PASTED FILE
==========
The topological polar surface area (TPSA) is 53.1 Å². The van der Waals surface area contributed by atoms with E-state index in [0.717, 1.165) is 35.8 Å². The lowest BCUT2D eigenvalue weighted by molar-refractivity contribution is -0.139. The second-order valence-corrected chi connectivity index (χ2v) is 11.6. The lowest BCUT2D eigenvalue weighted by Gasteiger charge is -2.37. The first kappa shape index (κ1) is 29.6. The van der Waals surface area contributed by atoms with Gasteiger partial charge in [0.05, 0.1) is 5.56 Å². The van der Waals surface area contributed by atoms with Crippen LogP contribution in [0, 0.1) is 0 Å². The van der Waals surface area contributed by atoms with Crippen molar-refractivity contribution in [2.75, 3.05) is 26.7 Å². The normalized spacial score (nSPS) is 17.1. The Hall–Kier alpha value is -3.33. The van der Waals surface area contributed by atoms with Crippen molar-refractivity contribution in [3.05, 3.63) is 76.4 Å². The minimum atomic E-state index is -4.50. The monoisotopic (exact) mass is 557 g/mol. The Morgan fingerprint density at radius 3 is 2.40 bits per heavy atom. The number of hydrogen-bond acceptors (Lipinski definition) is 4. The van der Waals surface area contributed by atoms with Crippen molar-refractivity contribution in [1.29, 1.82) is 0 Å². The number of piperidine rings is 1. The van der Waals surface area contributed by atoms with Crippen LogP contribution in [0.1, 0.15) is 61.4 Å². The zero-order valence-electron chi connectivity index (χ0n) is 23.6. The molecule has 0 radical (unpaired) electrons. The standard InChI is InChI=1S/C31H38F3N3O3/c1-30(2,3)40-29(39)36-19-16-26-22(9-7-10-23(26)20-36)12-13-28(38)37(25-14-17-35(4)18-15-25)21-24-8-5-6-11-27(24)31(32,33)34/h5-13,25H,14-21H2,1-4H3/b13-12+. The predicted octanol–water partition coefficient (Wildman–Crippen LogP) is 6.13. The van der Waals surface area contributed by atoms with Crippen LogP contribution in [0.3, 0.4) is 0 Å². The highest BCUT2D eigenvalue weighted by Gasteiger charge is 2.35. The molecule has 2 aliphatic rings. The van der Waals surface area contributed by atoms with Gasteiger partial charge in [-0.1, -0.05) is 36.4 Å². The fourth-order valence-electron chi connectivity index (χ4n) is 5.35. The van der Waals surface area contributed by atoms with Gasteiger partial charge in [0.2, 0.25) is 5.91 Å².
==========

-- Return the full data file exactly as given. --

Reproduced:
The topological polar surface area (TPSA) is 53.1 Å². The van der Waals surface area contributed by atoms with E-state index in [0.717, 1.165) is 35.8 Å². The lowest BCUT2D eigenvalue weighted by molar-refractivity contribution is -0.139. The second-order valence-corrected chi connectivity index (χ2v) is 11.6. The lowest BCUT2D eigenvalue weighted by Gasteiger charge is -2.37. The first kappa shape index (κ1) is 29.6. The van der Waals surface area contributed by atoms with Gasteiger partial charge in [0.05, 0.1) is 5.56 Å². The van der Waals surface area contributed by atoms with Crippen LogP contribution in [0, 0.1) is 0 Å². The van der Waals surface area contributed by atoms with Crippen molar-refractivity contribution in [2.75, 3.05) is 26.7 Å². The normalized spacial score (nSPS) is 17.1. The Hall–Kier alpha value is -3.33. The van der Waals surface area contributed by atoms with Crippen molar-refractivity contribution in [3.05, 3.63) is 76.4 Å². The minimum atomic E-state index is -4.50. The monoisotopic (exact) mass is 557 g/mol. The Morgan fingerprint density at radius 3 is 2.40 bits per heavy atom. The number of hydrogen-bond acceptors (Lipinski definition) is 4. The van der Waals surface area contributed by atoms with Crippen molar-refractivity contribution in [1.29, 1.82) is 0 Å². The number of piperidine rings is 1. The van der Waals surface area contributed by atoms with Crippen LogP contribution in [0.1, 0.15) is 61.4 Å². The zero-order valence-electron chi connectivity index (χ0n) is 23.6. The molecule has 0 radical (unpaired) electrons. The standard InChI is InChI=1S/C31H38F3N3O3/c1-30(2,3)40-29(39)36-19-16-26-22(9-7-10-23(26)20-36)12-13-28(38)37(25-14-17-35(4)18-15-25)21-24-8-5-6-11-27(24)31(32,33)34/h5-13,25H,14-21H2,1-4H3/b13-12+. The predicted octanol–water partition coefficient (Wildman–Crippen LogP) is 6.13. The van der Waals surface area contributed by atoms with Crippen LogP contribution in [0.3, 0.4) is 0 Å². The highest BCUT2D eigenvalue weighted by Gasteiger charge is 2.35. The molecule has 2 aliphatic rings. The van der Waals surface area contributed by atoms with Gasteiger partial charge in [-0.1, -0.05) is 36.4 Å². The fourth-order valence-electron chi connectivity index (χ4n) is 5.35. The van der Waals surface area contributed by atoms with Gasteiger partial charge in [0.2, 0.25) is 5.91 Å².